One year ago, Chennai suffered a historic drought. For nearly 200 days, the metropolis of 7 million people facing the Bay of Bengal in eastern India went without a drop of rain, pushing it to breaking point.
The Indian Institute of Technology Madras, or IIT Madras, has developed a solar ‘parabolic trough collector’ (PTC) system for concentrating solar energy for industrial applications like desalination, space heating and space cooling.
The Tamil Nadu Water and Drainage Board’s (TWAD) proposal to set up a 60 MLD Sea Water Reverse Osmosis (SWRO) plant at Kuthiraimozhi village in Ramanathapuram has been recommended for CRZ clearance by the Expert Appraisal Committee (EAC) of the Environment Ministry after a modified proposal was submitted.
Chennai Metrowater is drawing additional water from Chembarambakkam reservoir to maintain piped water supply in south Chennai to offset the gap in distribution following the shutdown of the desalination plant in Nemmeli.
The plant has a capacity to supply 100 million litres a day to various parts of south Chennai. It has, however, resumed piped water supply with alternative sources from waterbodies in Chembarambakkam and Veeranam.
Piped water supply to several areas in south Chennai may be affected for 15 days, from March 17, as Chennai Metrowater plans to take up work at the Nemmeli desalination plant, that has a capacity to treat 100 million litres of seawater a day.
The water agency will fix the travelling band screen, a self-cleaning screen in the seawater intake structure, at the desalination plant. The work will be taken up between 6 a.m. on March 17 and 6 a.m. on April 1.
Due to the work, piped water supply to areas 9, 13, 14 and 15 will be affected. The localities include Thiruvanmiyur, Kottivakkam, Perungudi, Adyar, Velachery, Besant Nagar, Mandaveli, Sholinganallur and Neelankarai.
CHENNAI: On Tuesday, CE reported that due to the lack of water supply in the tenements at Perumbakkam Resettlement Colony, a group of people including 50 women from the Colony stood outside the Tamil Nadu Slum Clearance Board (TNSCB), staging a protest, demanding basic needs including water. Soon, in response to the call of the residents, the TNSCB officials resumed water supply and told CE that they will ensure no further problem arises.
In line with the perennial water woes at the Resettlement Colony, the Slum Board officials have decided to soon increase the quantum of water being supplied to the tenements. In four months’ time, by when the construction of 14 more blocks will get over, the Slum Board officials said they will request the Metro Water Board to provide more water according to the needs.
With the four major reservoirs that supply drinking water to Chennai going bone dry and deficit rains during 2018, the city’s water supply was reduced 525 million litres a day (mld). It was one of the first Indian cities to run dry early this year.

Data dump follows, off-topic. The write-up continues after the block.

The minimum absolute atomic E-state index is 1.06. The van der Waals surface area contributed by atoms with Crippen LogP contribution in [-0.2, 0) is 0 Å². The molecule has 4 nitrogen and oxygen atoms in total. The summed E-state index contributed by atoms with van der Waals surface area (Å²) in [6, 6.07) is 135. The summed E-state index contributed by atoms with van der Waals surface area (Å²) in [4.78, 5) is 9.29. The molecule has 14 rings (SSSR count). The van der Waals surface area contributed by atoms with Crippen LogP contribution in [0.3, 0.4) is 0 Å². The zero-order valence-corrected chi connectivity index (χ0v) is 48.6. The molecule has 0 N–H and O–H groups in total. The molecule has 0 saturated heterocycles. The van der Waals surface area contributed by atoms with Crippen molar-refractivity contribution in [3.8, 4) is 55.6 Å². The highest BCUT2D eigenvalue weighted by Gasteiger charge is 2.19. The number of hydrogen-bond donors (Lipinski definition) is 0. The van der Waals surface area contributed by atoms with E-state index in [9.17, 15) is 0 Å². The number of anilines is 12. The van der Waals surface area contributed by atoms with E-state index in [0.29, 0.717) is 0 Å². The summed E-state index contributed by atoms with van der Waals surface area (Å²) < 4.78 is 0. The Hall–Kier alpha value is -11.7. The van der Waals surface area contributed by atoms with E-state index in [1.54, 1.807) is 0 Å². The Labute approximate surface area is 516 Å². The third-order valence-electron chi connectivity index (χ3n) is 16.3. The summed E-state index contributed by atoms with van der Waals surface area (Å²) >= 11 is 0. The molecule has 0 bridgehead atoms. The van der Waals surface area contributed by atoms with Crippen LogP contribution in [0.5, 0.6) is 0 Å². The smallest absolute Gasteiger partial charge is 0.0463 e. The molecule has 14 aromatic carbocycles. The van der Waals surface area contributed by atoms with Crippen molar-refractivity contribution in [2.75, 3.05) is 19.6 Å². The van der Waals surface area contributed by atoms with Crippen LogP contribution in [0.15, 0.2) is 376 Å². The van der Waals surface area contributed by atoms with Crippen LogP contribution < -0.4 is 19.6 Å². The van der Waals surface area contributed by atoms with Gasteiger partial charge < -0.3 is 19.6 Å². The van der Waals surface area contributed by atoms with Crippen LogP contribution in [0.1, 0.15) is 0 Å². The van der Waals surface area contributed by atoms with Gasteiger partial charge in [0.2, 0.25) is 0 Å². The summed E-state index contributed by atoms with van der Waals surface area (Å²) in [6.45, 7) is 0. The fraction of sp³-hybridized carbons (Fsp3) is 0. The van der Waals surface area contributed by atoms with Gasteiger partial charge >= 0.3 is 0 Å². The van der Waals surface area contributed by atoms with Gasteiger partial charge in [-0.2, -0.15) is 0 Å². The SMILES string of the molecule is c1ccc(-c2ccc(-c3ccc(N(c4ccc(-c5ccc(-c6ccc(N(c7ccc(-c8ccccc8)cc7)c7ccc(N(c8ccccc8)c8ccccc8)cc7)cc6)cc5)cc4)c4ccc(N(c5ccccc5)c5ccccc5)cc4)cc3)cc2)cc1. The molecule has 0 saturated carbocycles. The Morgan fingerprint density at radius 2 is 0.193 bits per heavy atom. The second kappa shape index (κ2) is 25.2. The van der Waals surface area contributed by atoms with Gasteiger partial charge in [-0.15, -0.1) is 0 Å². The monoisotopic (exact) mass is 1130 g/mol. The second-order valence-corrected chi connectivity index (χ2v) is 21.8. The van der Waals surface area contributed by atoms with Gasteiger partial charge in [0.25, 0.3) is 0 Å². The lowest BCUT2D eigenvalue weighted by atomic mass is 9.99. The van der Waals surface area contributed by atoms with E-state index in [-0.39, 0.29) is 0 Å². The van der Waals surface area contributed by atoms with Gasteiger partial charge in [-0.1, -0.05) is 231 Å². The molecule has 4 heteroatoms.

As taps stopped flowing and water became a premier commodity, residents looked deeper into the ground and sunk borewells up to a depth of 600 feet. In June, the average groundwater table in the city declined by a staggering nine metres.
Metrowater officials said materials had been sought for the work to commence. The new plant too will employ the reverse osmosis process. But it will have additional components in the pre-treatment process such as dissolved air flotation and ultra filtration, to keep out sea algae and other particles in seawater from hindering the production process.
After playing hide and seek for the last few days, the clouds over Chennai and adjoining areas opened up late on Wednesday night, dumping 10.4cm of rain, making it the wettest day of the year. The city last recorded 10cm rain in a 24-hour period on August 25, 2011.
For hydrogeologists, the record means that the core city with an area of 174sqkm has received about 17,400 million litres of water which would serve the city’s water supply needs for 21 days, assuming every drop of rain is saved.
The State government has sanctioned Rs 6,079 crore for establishing a 400-MLD reverse osmosis desalination plant at Perur on the East Coast Road, according to the GO issued by the Municipal Administration Department last week.
The funds were sanctioned to give effect to the recent announcement made by Chief Minister Edappadi K Palaniswami under Rule 110 in the Assembly. The plant, being set up to meet the increasing water demands in Chennai city, is funded by the Japan International Cooperation Agency.
The JICA will give Rs 4,267.70 crore in two tranches – i.e., Rs 1,744.40 crore as Transche-I and the balance as Tranche-II. The operation and maintenance cost for 20 years is estimated at Rs 20,174.14 crore and the land lease cost at Rs 82 crore for 30 years; that is, Rs 1,000 crore per annum, on an average.